Valve seems to be taking another shot at attempting to bridge the communication gap between game developers and gamers. The company has kicked off a new feature on its digital distribution platform Steam that gives gamers the option to buy unfinished games while they are in beta or alpha stages.
Much like Steam Greenlight, this seems like another attempt at getting gamers to have more of a say in the development of games. It essentially gives other developers the option to have a similar funding model to that of Mojang's sandbox game Minecraft.
When Minecraft was still in development, Mojang released the alpha version of the game so that those interested could buy the game at a reduced price and play it, and invariably help with the bug testing. This worked out great for the company, as the game was hit right from its alpha days.
Valve kicks off the Early Access system
“A lot of games are already operating as ongoing services that grow and evolve with the involvement of customers and the community,” said Sean Pollman of Badland Studio, according to Eurogamer, whose space sim Kinetic Void is one of the first 12 games to be a part of the program. “Greenlight helped us raise awareness for Kinetic Void, and now Steam Early Access will let us continue the development of our game while gathering crucial feedback, input and support from the steam Community.”
The first 12 games on the new service are as follows:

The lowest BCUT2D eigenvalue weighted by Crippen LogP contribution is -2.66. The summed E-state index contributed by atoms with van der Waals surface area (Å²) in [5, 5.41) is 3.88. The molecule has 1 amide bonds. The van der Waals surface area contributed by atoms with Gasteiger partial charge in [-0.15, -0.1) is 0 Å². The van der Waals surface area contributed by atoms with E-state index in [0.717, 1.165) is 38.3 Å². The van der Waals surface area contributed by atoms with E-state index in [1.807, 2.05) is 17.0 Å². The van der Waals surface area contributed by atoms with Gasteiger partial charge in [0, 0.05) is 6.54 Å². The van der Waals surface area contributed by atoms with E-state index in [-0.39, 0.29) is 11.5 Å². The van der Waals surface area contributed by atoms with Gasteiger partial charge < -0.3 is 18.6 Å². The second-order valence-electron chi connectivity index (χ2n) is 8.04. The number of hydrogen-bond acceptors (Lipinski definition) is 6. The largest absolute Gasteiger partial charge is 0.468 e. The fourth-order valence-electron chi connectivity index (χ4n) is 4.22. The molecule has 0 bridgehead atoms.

- 1… 2… 3… KICK IT! (Drop That Beat Like an Ugly Baby)
- Arma 3
- Drunken Robot Pornography
- Gear Up
- Kerbal Space Program
- Kinetic Void
- Prison Architect
- Under the Ocean
Valve's previous attempt at promoting transparency between developers and gamers was Greenlight. Greenlight was launched back in September last year, and while a lot of games have been vetted out through the system and have made it to the main Steam store, the developers at Valve clearly aren't happy about it.
Steam Greenlight allows developers and publishers to post information and media about their game in an effort to convince the community that the game should be released on Steam. Greenlight piggybacks on Steam Workshop’s flexible system that organises content and lets customers rate and leave feedback.
The problem smaller developers had with Steam was that when they were attempting to get their game on Steam, they’d either get a “yes” or “no” for an answer. No explanation was given otherwise. Greenlight looks to help the developers who submit videos, demos, screenshots etc. and let the community decide if the game is worth being on Steam.
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